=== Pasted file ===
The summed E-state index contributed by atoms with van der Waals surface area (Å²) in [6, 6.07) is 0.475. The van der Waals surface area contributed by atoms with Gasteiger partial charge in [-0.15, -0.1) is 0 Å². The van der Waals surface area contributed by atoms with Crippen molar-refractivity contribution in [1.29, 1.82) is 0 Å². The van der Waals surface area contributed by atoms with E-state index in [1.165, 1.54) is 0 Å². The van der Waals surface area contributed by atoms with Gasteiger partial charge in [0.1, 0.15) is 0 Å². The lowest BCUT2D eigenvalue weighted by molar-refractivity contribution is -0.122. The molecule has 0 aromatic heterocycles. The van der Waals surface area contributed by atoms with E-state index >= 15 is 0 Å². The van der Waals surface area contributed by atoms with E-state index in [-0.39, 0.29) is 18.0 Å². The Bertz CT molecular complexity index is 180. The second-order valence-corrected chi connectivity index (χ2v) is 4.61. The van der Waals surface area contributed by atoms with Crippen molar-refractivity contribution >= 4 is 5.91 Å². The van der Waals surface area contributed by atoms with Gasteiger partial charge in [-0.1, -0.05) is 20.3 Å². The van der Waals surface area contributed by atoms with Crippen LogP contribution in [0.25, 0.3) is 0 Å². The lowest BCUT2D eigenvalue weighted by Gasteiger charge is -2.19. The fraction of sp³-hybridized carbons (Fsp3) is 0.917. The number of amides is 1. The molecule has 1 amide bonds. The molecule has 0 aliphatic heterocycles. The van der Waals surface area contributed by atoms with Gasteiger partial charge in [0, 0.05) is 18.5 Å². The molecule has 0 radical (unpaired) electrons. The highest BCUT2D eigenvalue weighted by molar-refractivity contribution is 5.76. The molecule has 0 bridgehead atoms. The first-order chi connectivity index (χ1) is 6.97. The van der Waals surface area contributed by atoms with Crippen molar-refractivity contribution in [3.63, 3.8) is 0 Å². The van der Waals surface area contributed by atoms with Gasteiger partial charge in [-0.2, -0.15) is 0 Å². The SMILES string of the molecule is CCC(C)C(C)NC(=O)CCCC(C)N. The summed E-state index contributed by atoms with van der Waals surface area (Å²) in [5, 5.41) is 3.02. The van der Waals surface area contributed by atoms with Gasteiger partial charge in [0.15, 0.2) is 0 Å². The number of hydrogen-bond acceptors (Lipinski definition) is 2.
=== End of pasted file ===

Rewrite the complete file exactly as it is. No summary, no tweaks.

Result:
The summed E-state index contributed by atoms with van der Waals surface area (Å²) in [6, 6.07) is 0.475. The van der Waals surface area contributed by atoms with Gasteiger partial charge in [-0.15, -0.1) is 0 Å². The van der Waals surface area contributed by atoms with Crippen molar-refractivity contribution in [1.29, 1.82) is 0 Å². The van der Waals surface area contributed by atoms with E-state index in [1.165, 1.54) is 0 Å². The van der Waals surface area contributed by atoms with Gasteiger partial charge in [0.1, 0.15) is 0 Å². The lowest BCUT2D eigenvalue weighted by molar-refractivity contribution is -0.122. The molecule has 0 aromatic heterocycles. The van der Waals surface area contributed by atoms with E-state index >= 15 is 0 Å². The van der Waals surface area contributed by atoms with E-state index in [-0.39, 0.29) is 18.0 Å². The Bertz CT molecular complexity index is 180. The second-order valence-corrected chi connectivity index (χ2v) is 4.61. The van der Waals surface area contributed by atoms with Crippen molar-refractivity contribution >= 4 is 5.91 Å². The van der Waals surface area contributed by atoms with Gasteiger partial charge in [-0.1, -0.05) is 20.3 Å². The van der Waals surface area contributed by atoms with Crippen LogP contribution in [0.25, 0.3) is 0 Å². The lowest BCUT2D eigenvalue weighted by Gasteiger charge is -2.19. The fraction of sp³-hybridized carbons (Fsp3) is 0.917. The number of amides is 1. The molecule has 1 amide bonds. The molecule has 0 aliphatic heterocycles. The van der Waals surface area contributed by atoms with Gasteiger partial charge in [0, 0.05) is 18.5 Å². The molecule has 0 radical (unpaired) electrons. The highest BCUT2D eigenvalue weighted by molar-refractivity contribution is 5.76. The molecule has 0 bridgehead atoms. The first-order chi connectivity index (χ1) is 6.97. The van der Waals surface area contributed by atoms with Crippen molar-refractivity contribution in [3.63, 3.8) is 0 Å². The van der Waals surface area contributed by atoms with Gasteiger partial charge in [-0.2, -0.15) is 0 Å². The SMILES string of the molecule is CCC(C)C(C)NC(=O)CCCC(C)N. The summed E-state index contributed by atoms with van der Waals surface area (Å²) in [5, 5.41) is 3.02. The van der Waals surface area contributed by atoms with Gasteiger partial charge in [0.15, 0.2) is 0 Å². The number of hydrogen-bond acceptors (Lipinski definition) is 2.